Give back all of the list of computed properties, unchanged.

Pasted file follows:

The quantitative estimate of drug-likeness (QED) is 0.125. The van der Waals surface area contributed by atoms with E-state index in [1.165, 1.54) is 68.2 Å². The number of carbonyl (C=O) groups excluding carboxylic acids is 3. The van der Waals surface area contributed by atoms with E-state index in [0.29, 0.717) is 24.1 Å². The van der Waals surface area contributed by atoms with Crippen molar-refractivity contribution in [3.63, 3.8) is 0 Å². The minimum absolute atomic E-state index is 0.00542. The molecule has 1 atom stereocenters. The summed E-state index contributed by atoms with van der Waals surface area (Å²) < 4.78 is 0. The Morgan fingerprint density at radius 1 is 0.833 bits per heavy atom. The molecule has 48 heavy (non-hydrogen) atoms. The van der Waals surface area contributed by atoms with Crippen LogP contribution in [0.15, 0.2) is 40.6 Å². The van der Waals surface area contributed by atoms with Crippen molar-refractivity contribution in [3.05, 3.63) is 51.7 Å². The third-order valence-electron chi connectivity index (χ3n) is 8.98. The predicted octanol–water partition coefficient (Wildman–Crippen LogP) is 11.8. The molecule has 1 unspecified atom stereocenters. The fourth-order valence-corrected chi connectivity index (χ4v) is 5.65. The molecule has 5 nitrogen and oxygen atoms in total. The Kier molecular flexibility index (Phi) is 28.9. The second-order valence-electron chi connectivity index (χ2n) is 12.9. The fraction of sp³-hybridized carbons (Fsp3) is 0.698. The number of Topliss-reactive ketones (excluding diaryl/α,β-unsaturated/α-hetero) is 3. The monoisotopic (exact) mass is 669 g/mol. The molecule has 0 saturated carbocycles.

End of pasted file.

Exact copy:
The quantitative estimate of drug-likeness (QED) is 0.125. The van der Waals surface area contributed by atoms with E-state index in [1.165, 1.54) is 68.2 Å². The number of carbonyl (C=O) groups excluding carboxylic acids is 3. The van der Waals surface area contributed by atoms with E-state index in [0.29, 0.717) is 24.1 Å². The van der Waals surface area contributed by atoms with Crippen molar-refractivity contribution in [3.63, 3.8) is 0 Å². The minimum absolute atomic E-state index is 0.00542. The molecule has 1 atom stereocenters. The summed E-state index contributed by atoms with van der Waals surface area (Å²) < 4.78 is 0. The Morgan fingerprint density at radius 1 is 0.833 bits per heavy atom. The molecule has 48 heavy (non-hydrogen) atoms. The van der Waals surface area contributed by atoms with Crippen LogP contribution in [0.15, 0.2) is 40.6 Å². The van der Waals surface area contributed by atoms with Crippen molar-refractivity contribution in [3.05, 3.63) is 51.7 Å². The third-order valence-electron chi connectivity index (χ3n) is 8.98. The predicted octanol–water partition coefficient (Wildman–Crippen LogP) is 11.8. The molecule has 1 unspecified atom stereocenters. The fourth-order valence-corrected chi connectivity index (χ4v) is 5.65. The molecule has 5 nitrogen and oxygen atoms in total. The Kier molecular flexibility index (Phi) is 28.9. The second-order valence-electron chi connectivity index (χ2n) is 12.9. The fraction of sp³-hybridized carbons (Fsp3) is 0.698. The number of Topliss-reactive ketones (excluding diaryl/α,β-unsaturated/α-hetero) is 3. The monoisotopic (exact) mass is 669 g/mol. The molecule has 0 saturated carbocycles.